A new finding by scientists from the National University of Singapore(NUS) could pave the way for more targeted treatment of cervical cancer.
The team from the NUS Cancer Science Institute of Singapore (CSI Singapore) found new molecular interactions involved in the development of tumours in cervical cancer.
They found that the human papilloma virus (HPV), which causes cervical cancer, interacts with a protein called EDD1 to destabilise a tumour suppressor protein, which stops the formation of tumours.
The three-year study also showed that an increase in a tumour suppressor protein called TIP60, found in the human body, could prevent the growth of cancer cells.
The protein acts as a "guardian of the cell" against cancerous growth, said Assistant Professor Sudhakar Jha, principal investigator at CSI Singapore, who was involved in the study.
The discovery is an exciting one, he says, as understanding the interactions is a critical first step towards coming up with treatments to target HPV-induced cancers.
Current treatment methods such as surgery and chemotherapy come with their limitations, he noted. "The problem with chemotherapy is that it kills not just the cancer cells but also other normal cells," said Prof Jha.
As for using surgery to remove tumours, by the time the tumours appear, it usually means that the cancer cells have already spread from the cervix to other parts of the body.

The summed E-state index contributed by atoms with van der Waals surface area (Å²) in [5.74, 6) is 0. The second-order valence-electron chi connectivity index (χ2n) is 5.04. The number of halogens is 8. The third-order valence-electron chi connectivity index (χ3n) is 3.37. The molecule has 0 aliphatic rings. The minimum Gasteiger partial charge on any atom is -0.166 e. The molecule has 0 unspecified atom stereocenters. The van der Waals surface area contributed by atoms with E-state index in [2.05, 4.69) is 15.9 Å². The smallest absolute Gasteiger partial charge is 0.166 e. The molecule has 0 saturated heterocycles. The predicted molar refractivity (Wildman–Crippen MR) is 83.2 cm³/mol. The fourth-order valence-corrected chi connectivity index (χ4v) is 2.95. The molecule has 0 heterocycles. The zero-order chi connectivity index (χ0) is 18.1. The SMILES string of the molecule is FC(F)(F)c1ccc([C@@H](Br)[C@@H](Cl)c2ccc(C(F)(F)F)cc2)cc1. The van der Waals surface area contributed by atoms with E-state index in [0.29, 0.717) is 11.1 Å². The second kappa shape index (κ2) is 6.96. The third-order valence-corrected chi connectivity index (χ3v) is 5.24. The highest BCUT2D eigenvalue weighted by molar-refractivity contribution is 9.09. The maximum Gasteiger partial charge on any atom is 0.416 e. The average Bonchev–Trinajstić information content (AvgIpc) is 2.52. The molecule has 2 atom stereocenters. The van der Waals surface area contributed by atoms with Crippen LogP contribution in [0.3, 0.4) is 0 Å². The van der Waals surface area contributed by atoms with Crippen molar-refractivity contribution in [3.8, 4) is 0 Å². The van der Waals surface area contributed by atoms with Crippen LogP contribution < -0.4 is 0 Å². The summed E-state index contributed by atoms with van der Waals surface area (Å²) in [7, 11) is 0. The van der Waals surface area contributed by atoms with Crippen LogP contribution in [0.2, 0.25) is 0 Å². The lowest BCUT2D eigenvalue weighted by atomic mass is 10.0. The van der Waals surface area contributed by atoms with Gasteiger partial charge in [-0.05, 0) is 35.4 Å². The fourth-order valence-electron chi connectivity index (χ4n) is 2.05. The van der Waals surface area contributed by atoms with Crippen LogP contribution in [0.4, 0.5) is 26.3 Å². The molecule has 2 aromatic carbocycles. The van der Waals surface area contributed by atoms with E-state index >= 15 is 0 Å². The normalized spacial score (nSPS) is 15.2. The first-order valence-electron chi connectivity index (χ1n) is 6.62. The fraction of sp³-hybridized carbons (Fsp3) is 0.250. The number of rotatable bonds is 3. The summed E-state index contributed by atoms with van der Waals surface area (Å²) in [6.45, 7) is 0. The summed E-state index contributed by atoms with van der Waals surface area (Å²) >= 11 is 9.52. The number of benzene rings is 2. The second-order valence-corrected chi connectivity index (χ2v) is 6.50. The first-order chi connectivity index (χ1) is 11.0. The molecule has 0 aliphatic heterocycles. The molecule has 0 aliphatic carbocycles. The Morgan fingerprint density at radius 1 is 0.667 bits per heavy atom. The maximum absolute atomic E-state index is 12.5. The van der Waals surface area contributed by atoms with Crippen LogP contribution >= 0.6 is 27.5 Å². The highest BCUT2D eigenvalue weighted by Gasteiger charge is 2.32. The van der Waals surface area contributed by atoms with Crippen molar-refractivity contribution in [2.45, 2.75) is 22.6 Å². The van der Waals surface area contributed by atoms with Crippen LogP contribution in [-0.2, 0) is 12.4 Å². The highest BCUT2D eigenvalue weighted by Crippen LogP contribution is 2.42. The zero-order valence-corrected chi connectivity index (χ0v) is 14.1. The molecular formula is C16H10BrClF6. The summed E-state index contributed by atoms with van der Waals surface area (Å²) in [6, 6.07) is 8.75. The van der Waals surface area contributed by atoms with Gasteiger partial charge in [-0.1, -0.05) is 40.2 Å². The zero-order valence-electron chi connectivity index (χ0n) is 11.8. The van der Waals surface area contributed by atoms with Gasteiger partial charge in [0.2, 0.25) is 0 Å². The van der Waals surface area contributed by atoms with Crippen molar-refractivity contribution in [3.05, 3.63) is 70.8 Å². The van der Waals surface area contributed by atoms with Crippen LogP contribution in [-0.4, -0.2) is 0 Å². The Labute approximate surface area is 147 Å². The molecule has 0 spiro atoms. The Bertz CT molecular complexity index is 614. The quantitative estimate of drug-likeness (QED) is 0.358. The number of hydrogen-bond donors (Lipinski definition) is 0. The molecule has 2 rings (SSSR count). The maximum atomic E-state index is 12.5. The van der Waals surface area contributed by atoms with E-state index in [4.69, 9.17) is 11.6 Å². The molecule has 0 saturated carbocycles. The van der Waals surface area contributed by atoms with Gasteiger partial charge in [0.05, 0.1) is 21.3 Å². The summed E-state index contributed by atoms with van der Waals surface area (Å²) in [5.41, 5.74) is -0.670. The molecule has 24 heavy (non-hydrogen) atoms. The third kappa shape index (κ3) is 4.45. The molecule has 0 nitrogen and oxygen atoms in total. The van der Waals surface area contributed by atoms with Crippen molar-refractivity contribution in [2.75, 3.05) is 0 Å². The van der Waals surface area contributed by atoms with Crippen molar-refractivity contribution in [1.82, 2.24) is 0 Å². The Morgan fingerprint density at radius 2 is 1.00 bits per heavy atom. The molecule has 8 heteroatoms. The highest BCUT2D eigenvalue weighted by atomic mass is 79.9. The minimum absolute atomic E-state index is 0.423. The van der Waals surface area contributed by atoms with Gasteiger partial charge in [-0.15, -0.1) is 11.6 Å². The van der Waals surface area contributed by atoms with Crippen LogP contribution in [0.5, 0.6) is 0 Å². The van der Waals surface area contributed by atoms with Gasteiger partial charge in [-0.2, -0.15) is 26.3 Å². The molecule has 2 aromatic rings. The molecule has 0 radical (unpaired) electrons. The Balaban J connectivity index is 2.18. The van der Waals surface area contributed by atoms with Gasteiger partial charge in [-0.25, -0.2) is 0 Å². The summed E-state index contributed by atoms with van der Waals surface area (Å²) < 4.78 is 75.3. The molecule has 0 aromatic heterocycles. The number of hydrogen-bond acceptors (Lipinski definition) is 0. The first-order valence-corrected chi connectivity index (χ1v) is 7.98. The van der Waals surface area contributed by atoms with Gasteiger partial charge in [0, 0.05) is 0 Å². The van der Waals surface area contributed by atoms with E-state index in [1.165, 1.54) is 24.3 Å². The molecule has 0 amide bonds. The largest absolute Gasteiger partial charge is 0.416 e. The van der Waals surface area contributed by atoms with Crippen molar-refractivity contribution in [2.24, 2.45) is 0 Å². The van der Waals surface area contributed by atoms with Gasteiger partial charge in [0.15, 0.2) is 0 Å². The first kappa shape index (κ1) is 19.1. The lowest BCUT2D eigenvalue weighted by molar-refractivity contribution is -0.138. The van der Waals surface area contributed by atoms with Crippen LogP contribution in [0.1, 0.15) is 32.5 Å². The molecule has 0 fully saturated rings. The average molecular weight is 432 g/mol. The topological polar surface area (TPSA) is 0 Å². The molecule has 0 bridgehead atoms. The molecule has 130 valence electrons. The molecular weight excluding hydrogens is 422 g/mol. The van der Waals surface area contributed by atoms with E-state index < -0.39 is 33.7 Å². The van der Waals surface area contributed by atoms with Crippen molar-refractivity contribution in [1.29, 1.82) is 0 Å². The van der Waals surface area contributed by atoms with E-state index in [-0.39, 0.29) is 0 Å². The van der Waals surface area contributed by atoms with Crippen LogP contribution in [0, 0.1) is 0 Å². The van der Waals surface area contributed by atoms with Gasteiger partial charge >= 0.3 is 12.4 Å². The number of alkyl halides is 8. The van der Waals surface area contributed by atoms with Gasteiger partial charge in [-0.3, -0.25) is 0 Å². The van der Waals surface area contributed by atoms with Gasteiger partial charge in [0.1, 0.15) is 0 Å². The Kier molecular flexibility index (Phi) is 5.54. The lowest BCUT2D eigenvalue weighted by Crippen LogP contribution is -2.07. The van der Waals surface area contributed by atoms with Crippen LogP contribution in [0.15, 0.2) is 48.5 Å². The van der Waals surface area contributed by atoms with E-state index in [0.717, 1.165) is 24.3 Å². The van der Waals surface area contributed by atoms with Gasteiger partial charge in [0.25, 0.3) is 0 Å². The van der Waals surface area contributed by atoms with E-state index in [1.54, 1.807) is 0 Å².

The roles of EDD1 and TIP60 had not been well explored in previous studies and this is the first to show how the protein EDD1 interacts with TIP60.
While still in its early stages, the finding could help develop treatments to either restore the tumour suppressor protein to normal levels or target the EDD1 protein. In patients with cervical cancer, the levels of TIP60 are 80 per cent lower than normal levels.
According to the World Health Organisation's World Cancer Report 2014, virus-causing cancers or oncoviruses make up about 12 per cent of new cancer cases annually. Cervical cancer accounts for about 8 per cent of all cancer cases worldwide and in Singapore it is the 10th-most common cancer among women.
Moving forward, Prof Jha said that his team will continue to look more closely at TIP60 levels using clinical samples and find out how regulating its levels could lead to possible treatments in the future.